No Phi Mu has served the Fraternity at the highest national level for longer than Zenobia Wooten Keller. Zenobia served on the National Council almost continuously for 38 years - in five different positions - from 1908 to 1954 and served in positions of national scope for 45 years. Zenobia also contributed to Phi Mu as a volunteer officer for nearly 50 years, serving on the Scholarship, Secret Works, and Discipline Boards, among others. As if this service was not enough, Zenobia also managed the Phi Mu Executive Offices for 33 years and was perhaps the most knowledgeable person about Phi Mu business and history.
Born to a prominent family in New Orleans in 1888, Zenobia always retained the charm and graciousness she learned growing up. She attended Belmont College in Nashville, Tennessee where, in April 1907 she became a charter member of Theta Chapter and then served as the chapter's first president. A distinguished and highly involved student, Zenobia graduated cum laude and with a Bachelor's degree. Although Theta Chapter was at a B-rank college, Zenobia was convinced of the importance of placing chapters only at collegiate-rank institutions. This meant sacrificing her own chapter for the good of the Fraternity as a whole so that Phi Mu could become a member of the National Panhellenic Congress. At the 1910 National Convention, it was Zenobia who seconded the motion to dissolve all non-collegiate rank chapters (including her own).
Zenobia was first elected to the National Council in 1908, just one year after her own initiation, to serve as First Vice President. She would serve in this position from 1908-1911, at which point she took over the role of National Secretary, a position she held from 1911-1913. Refusing to hold a National Council office at the 1913 Convention, she instead spent her time between 1913-1916 as Discipline Chairman and Gamma Province President. She also served as president of the Chicago Alumnae Association, Phi Mu's first nationally recognized alumnae organization, which she had helped to found in 1909. Elected, once again, to the National Council in 1916, Zenobia served as Second Vice President from 1916-1919, when she was elected National President. After two terms as National President (1919-1923), Zenobia was named Executive Secretary, a position she held from 1923 until shortly before her death in 1956.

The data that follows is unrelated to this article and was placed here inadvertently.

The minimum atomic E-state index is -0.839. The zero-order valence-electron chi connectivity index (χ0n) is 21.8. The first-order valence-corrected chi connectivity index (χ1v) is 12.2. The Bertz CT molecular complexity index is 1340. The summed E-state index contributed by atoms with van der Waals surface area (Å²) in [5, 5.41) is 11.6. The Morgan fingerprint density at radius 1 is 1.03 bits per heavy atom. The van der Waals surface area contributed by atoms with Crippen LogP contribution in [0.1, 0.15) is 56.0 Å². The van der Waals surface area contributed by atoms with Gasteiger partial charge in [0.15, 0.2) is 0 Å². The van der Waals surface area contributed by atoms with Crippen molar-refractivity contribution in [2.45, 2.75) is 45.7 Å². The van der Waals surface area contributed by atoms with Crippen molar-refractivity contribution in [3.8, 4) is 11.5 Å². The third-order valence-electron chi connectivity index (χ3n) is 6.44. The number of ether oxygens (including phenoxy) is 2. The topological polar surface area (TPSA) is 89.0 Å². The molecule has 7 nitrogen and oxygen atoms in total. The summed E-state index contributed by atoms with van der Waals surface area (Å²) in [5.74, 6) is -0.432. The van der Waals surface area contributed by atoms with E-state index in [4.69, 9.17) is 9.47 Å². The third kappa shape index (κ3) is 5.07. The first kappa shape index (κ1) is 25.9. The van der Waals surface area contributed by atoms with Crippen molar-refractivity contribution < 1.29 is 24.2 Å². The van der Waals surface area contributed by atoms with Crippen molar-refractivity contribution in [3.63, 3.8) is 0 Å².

Zenobia married Irvine M. Keller on October 19, 1912 and they had one daughter, Virginia Keller Campbell. After having been in frail health for almost a year, Zenobia died at her daughter's home in Evanston, Illinois on September 12, 1956, just months after being honored as Phi Mu's "Woman of the Years" at the 1956 National Convention. She is buried at Forest Lawn Cemetery in Glendale, California.
In 1972, the Phi Mu Foundation created the Zenobia Wooten Keller Scholarship in her honor. Today, a scholarship is given in her name in rotation with other Past National Presidents.